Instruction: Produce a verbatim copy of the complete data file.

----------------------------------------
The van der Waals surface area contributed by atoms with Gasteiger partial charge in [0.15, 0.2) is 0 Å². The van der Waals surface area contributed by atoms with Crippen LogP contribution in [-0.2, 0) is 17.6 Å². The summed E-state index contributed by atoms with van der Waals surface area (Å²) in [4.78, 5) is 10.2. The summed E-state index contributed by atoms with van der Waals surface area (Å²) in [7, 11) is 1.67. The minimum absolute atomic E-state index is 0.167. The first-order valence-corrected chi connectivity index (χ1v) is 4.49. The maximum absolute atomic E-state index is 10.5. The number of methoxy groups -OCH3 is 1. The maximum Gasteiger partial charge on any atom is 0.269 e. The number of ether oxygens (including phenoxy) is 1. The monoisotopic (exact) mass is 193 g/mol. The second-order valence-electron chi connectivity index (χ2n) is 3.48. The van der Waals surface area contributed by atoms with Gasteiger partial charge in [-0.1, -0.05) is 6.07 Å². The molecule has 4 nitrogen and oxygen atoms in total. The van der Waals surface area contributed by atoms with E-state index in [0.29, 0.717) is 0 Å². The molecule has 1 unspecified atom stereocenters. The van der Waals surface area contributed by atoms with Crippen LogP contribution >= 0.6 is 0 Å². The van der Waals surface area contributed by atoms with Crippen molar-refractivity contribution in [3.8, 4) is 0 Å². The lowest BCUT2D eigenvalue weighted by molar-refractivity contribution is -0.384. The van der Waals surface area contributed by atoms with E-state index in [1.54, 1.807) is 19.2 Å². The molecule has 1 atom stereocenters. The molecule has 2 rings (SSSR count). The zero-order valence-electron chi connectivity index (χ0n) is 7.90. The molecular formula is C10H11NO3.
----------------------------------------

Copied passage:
The van der Waals surface area contributed by atoms with Gasteiger partial charge in [0.15, 0.2) is 0 Å². The van der Waals surface area contributed by atoms with Crippen LogP contribution in [-0.2, 0) is 17.6 Å². The summed E-state index contributed by atoms with van der Waals surface area (Å²) in [4.78, 5) is 10.2. The summed E-state index contributed by atoms with van der Waals surface area (Å²) in [7, 11) is 1.67. The minimum absolute atomic E-state index is 0.167. The first-order valence-corrected chi connectivity index (χ1v) is 4.49. The maximum absolute atomic E-state index is 10.5. The number of methoxy groups -OCH3 is 1. The maximum Gasteiger partial charge on any atom is 0.269 e. The number of ether oxygens (including phenoxy) is 1. The monoisotopic (exact) mass is 193 g/mol. The second-order valence-electron chi connectivity index (χ2n) is 3.48. The van der Waals surface area contributed by atoms with Gasteiger partial charge in [-0.1, -0.05) is 6.07 Å². The molecule has 4 nitrogen and oxygen atoms in total. The van der Waals surface area contributed by atoms with E-state index in [0.29, 0.717) is 0 Å². The molecule has 1 unspecified atom stereocenters. The van der Waals surface area contributed by atoms with Crippen LogP contribution >= 0.6 is 0 Å². The van der Waals surface area contributed by atoms with Crippen molar-refractivity contribution in [3.8, 4) is 0 Å². The lowest BCUT2D eigenvalue weighted by molar-refractivity contribution is -0.384. The van der Waals surface area contributed by atoms with E-state index in [1.54, 1.807) is 19.2 Å². The molecule has 1 atom stereocenters. The molecule has 2 rings (SSSR count). The zero-order valence-electron chi connectivity index (χ0n) is 7.90. The molecular formula is C10H11NO3.